THE NHS will soon consume half of Scotland’s budget, the country’s top economic thinktank warns today as it calls for an urgent and frank debate about cuts or higher taxes to pay for it.

The Fraser of Allander Institute says health is likely to account for £1 in every £2 of the Scottish Government’s revenue spending by 2021.

It says “tweaks to income tax” will not cover the rising cost and rising demand from an ageing population, forcing Holyrood to consider more “politically challenging” options.

In its annual report on the UK budget, the Institute says Scotland’s budget outlook has improved after a sustained period of austerity.

Overall, Scotland’s budget is likely to go up by 3% by end of the parliament in 2021, although this will be 7% lower in per capita terms than at the start of austerity in 2010.

But it also warns an extra £950m of funding due under the Barnett formula is likely to be offset by weak Scottish income tax forecasts.

In addition, it says the growing dominance and ring-fencing of health spending means other services will continue to face “tough financial squeeze” as they compete for cash.

The report says that, based on current UK and Scottish government plans, “health spending will account for almost 50% of the Scottish Government’s resource budget by the end of this parliament, if not before.

“This trend is only likely to continue, with any further increases in health spending to meet projected growth in demand, only leading to an even tighter squeeze elsewhere.”

It adds: “With ever-growing pressures on health spending from an ageing population an urgent debate is needed about future priorities for tax and spending in Scotland.

Health accounts for just over 40% of this year’s £32bn revenue budget.

Institute director Professor Graeme Roy said: “Whilst the outlook for public spending in Scotland next year has improved compared to what Mr Mackay will have been planning for this time last year, for many parts of the public sector austerity will be far from over.

“Public spending since 2010 has been focused on core areas of health, education and social care. This pattern is set to continue and whilst the outlook for unprotected areas has improved, further cuts cannot be avoided.”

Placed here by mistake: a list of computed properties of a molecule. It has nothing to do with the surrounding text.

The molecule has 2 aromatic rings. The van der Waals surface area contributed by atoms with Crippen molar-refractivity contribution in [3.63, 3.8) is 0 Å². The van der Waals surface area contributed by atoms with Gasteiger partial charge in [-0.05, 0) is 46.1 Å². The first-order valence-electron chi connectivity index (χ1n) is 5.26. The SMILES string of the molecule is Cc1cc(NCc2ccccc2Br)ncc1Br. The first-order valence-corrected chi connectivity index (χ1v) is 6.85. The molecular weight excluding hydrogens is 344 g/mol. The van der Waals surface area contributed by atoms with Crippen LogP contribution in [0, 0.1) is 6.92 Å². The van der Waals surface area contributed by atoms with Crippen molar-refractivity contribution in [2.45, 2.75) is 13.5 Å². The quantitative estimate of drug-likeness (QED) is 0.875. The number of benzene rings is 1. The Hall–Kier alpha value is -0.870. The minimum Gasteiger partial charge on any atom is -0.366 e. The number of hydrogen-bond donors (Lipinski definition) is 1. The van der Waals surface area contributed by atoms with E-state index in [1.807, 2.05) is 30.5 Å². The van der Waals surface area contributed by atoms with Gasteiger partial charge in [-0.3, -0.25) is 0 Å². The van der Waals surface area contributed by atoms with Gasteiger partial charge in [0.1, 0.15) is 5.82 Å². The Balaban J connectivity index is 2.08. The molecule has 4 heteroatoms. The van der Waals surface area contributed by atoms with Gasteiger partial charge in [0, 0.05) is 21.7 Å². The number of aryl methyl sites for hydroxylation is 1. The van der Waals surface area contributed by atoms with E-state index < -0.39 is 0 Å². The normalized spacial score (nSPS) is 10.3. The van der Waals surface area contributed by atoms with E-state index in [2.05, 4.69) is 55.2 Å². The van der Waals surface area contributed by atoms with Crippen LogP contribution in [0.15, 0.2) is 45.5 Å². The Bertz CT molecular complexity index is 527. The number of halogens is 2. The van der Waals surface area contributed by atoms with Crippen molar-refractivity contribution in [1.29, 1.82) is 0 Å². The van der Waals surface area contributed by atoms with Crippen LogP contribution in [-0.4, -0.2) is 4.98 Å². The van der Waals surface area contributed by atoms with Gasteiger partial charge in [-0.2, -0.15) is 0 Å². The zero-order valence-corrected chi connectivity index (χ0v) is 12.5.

The Fraser of Allander report also refers to the widening tax gap between Scotland and England, which has come to the fore after the UK budget last month.

Chancellor Philip Hammond raised the threshold for the 40p upper rate of income tax to £50,000 in England next year; in Scotland the rate is 41p and the threshold £43,430.

Independent research by the Scottish Parliament this week said that even if Finance Secretary raised all income tax thresholds by inflation in next month’s Scottish budget, it would leave Scots on £50,000 paying £1300 more tax than their English counterparts.

David Eiser, lead author of the Fraser of Allander report, said: “In the last two Scottish budgets, the Finance Secretary raised money from income tax. These changes have been progressive across the distribution, but opened up a tax differential with the rest of the UK that is increasingly visible for Scotland’s 14% highest income taxpayers.

“Income tax choices will be hotly debated again this year, with the Finance Secretary likely to come under pressure to at least partly close the income tax gap with the rest of the UK.

“But this would come with a big price tag. Matching the UK Higher Rate Threshold of £50,000 would cost around £280m.

“The Finance Secretary does have other options to raise revenue, but may need to consider bolder ideas over the longer-term. Perhaps given the parliamentary arithmetic, 2019/20 will be the year we see steps towards genuine reform of local taxation.

“Austerity may be ending, but the Scottish Government will still face challenging decisions on revenue raising and the distribution of expenditure.”

Green MSP Patrick Harvie said the report showed the price of Tory and LibDem austerity cuts.

He said: “Fraser of Allander are right that the growing demand for public services needs a serious debate about both local and national taxation.

“We can raise more funds in a fair way to provide the health, social care and education that Scotland deserves. By dragging their feet on local tax reform, SNP Ministers have made the situation harder to tackle.

“Before they publish their budget on 12 December they have to set out plans to restart this stalled agenda or Green MSPs cannot enter discussions about their spending plans.”

A Scottish Government spokesperson said: “The Fraser of Allander Institute confirms the Scottish budget from the UK Government has been cut significantly in real terms between 2010-11 and 2019-20. They put it at 7% for every man woman and child in Scotland. This is consistent with the positon that the we set out in our Medium Term Financial Strategy in May 2018.

“This supports our frequent calls for the UK Government to end austerity, utilise the fiscal headroom that the Chancellor has available and increase public spending on public services – an opportunity that the UK Government failed to take at last week’s UK Autumn Budget We will set out our priorities and spending plans in the Scottish Budget 2019/20 on December 12.”